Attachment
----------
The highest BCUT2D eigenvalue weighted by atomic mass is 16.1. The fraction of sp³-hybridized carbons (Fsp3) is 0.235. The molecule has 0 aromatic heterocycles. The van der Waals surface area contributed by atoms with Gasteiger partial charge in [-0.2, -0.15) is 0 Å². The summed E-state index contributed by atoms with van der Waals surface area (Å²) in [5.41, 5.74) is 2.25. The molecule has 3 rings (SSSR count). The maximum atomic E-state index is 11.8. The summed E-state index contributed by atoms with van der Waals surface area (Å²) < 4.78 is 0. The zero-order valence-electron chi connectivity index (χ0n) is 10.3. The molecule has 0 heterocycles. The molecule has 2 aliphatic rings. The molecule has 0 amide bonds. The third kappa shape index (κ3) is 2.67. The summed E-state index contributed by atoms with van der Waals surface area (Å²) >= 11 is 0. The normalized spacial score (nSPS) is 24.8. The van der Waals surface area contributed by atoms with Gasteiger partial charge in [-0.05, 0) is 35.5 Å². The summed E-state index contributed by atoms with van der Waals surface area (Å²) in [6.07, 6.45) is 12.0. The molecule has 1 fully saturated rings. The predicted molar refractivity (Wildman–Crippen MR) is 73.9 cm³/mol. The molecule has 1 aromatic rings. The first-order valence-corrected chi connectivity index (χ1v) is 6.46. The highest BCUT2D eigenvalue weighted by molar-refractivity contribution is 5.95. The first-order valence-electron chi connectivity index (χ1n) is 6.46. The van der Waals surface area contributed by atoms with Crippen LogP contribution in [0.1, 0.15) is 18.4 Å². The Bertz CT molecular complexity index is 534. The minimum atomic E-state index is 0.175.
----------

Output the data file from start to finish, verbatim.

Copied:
The highest BCUT2D eigenvalue weighted by atomic mass is 16.1. The fraction of sp³-hybridized carbons (Fsp3) is 0.235. The molecule has 0 aromatic heterocycles. The van der Waals surface area contributed by atoms with Gasteiger partial charge in [-0.2, -0.15) is 0 Å². The summed E-state index contributed by atoms with van der Waals surface area (Å²) in [5.41, 5.74) is 2.25. The molecule has 3 rings (SSSR count). The maximum atomic E-state index is 11.8. The summed E-state index contributed by atoms with van der Waals surface area (Å²) < 4.78 is 0. The zero-order valence-electron chi connectivity index (χ0n) is 10.3. The molecule has 0 heterocycles. The molecule has 2 aliphatic rings. The molecule has 0 amide bonds. The third kappa shape index (κ3) is 2.67. The summed E-state index contributed by atoms with van der Waals surface area (Å²) >= 11 is 0. The normalized spacial score (nSPS) is 24.8. The van der Waals surface area contributed by atoms with Gasteiger partial charge in [-0.05, 0) is 35.5 Å². The summed E-state index contributed by atoms with van der Waals surface area (Å²) in [6.07, 6.45) is 12.0. The molecule has 1 fully saturated rings. The predicted molar refractivity (Wildman–Crippen MR) is 73.9 cm³/mol. The molecule has 1 aromatic rings. The first-order valence-corrected chi connectivity index (χ1v) is 6.46. The highest BCUT2D eigenvalue weighted by molar-refractivity contribution is 5.95. The first-order valence-electron chi connectivity index (χ1n) is 6.46. The van der Waals surface area contributed by atoms with Crippen LogP contribution in [0.1, 0.15) is 18.4 Å². The Bertz CT molecular complexity index is 534. The minimum atomic E-state index is 0.175.